Similarly mobile figures populate the unconstrained paintings of Melike Kara, a recent art-school graduate. “In Your Presence,” Kara’s show of gestural paintings on canvas and glass screens at Peres Projects, featured scenes resembling stills from contemporary ballet. In them, male figures gracefully contort their bodies in otherwise empty space like dancers using their movements to express emotional and social exchanges. In contrast to Kogelnik’s free spirits, Kara’s figures are social creatures placed in absurd situations: one yanks a noose around another’s neck as a conversation continues nearby; one does a backflip as two others embrace. Although their blocky bodies differ from the svelte physiques of real dancers, their interactions recall stark scenes composed by postmodern choreographers such as Wayne McGregor, as well as the situational unease in Brătescu’s drawings and collages. At the same time, the set-like arrangement of painted glass panels alerted viewers to their own physicality as they moved through the show.
At Carlier Gebauer gallery, Australian artist Jessica Rankin’s embroidered maps of the night sky on a personally important date created an emotional push/pull. By charting the stars’ position on a night with strong subjective significance for her, Rankin is suggesting that they aligned for her, yet her private life remains inaccessible to us, the viewers. We are drawn in, only to be rebuffed.
This unfulfilled promise of secrets revealed is mirrored in the group of giant free-standing, inflatable plastic sculptures by the relatively young British artists Anthea Hamilton and Nicholas Byrne that comprise “LOVE IV: Cold Shower” at Schinkel Pavillon. The pair have been collaborating on inflatables since 2012; this most recent group, printed with images from tourist souvenirs, objects from art history (such as Brancusi’s Male Torso, 1917), and everyday things like a bunch of black grapes, evokes an unspoken dialogue between a man and a woman.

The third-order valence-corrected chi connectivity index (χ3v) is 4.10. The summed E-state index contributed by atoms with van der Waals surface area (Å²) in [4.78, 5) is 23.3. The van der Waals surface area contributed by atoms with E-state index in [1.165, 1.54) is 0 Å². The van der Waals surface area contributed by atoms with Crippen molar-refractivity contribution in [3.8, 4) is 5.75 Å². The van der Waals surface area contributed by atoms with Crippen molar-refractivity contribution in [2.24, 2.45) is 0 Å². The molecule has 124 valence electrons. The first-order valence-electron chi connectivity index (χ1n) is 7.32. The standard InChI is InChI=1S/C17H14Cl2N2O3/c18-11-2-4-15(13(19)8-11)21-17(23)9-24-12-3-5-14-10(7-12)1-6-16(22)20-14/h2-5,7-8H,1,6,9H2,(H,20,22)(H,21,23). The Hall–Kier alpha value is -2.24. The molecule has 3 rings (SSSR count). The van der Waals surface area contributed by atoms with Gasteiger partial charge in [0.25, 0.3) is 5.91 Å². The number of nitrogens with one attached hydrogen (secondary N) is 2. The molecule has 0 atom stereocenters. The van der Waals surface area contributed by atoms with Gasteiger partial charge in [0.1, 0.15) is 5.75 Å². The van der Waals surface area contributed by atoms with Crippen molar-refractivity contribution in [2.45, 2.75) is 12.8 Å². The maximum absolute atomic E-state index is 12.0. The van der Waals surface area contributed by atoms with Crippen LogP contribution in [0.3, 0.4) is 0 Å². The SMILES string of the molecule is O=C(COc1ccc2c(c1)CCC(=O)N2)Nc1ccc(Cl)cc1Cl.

The sculptures are imposing but quiver slightly, which makes them approachable. However, the significance of their imagery is opaque to anyone but the duo who created them. In a transcript—with redacted passages—of a meandering conversation between the two artists, they express anxieties about their work and confess to not remembering the meaning of their references. Reading it—and viewing the sculptures—evokes the pleasure of eavesdropping: to feel a moment of stolen intimacy with a stranger without his or her knowledge, and to extrapolate fantasies from whatever tidbit is overheard.
Conversely, miscommunication seemed like the subject of Double Bind (2015), Miriam Visaczki’s sculpture of two interlocked heads in the group show “Sex and the City” at Croy Nielsen. The handwoven felt-and-wire faces both have beards and red lipstick. One puckers up a kiss and envelops the other in a white beard while its green-haired counterpart turns away with an expression of disgust.
Hidden narratives also animated Almut Heise’s tight, cinematic, representational paintings in her 40-year retrospective at Galerie Michael Haas. Some are apparently portraits of real people; others pass for illustrations of characters. Many of the works—made between the 1960s and the present—show couples and groups of women friends in close physical proximity but looking away from one another, clearly adrift in their own private thoughts. Ironically, the most emotionally accessible of Heise’s subjects are the solitary women she repeatedly shows scrutinizing their reflections in bathroom mirrors with interest and calm self-assurance.
Bunny Rogers, whose work often reflects a keen awareness of being young and beautiful, revisited Internet mythologizing of the Columbine High School massacre in her solo show at Société Berlin. (It was also the subject of her previous show at the gallery in 2014.) Rogers’s position as an Internet-savvy artist gives “Columbine Library”—a meditation on collective memory, friendship, and alcohol—authenticity while not limiting her perspective to pure subjectivity. Without any overt discussion of how, or even whether, the personal is political, Rogers and her predecessors explore relationships between bodies, modes of communication, and women and the wider world.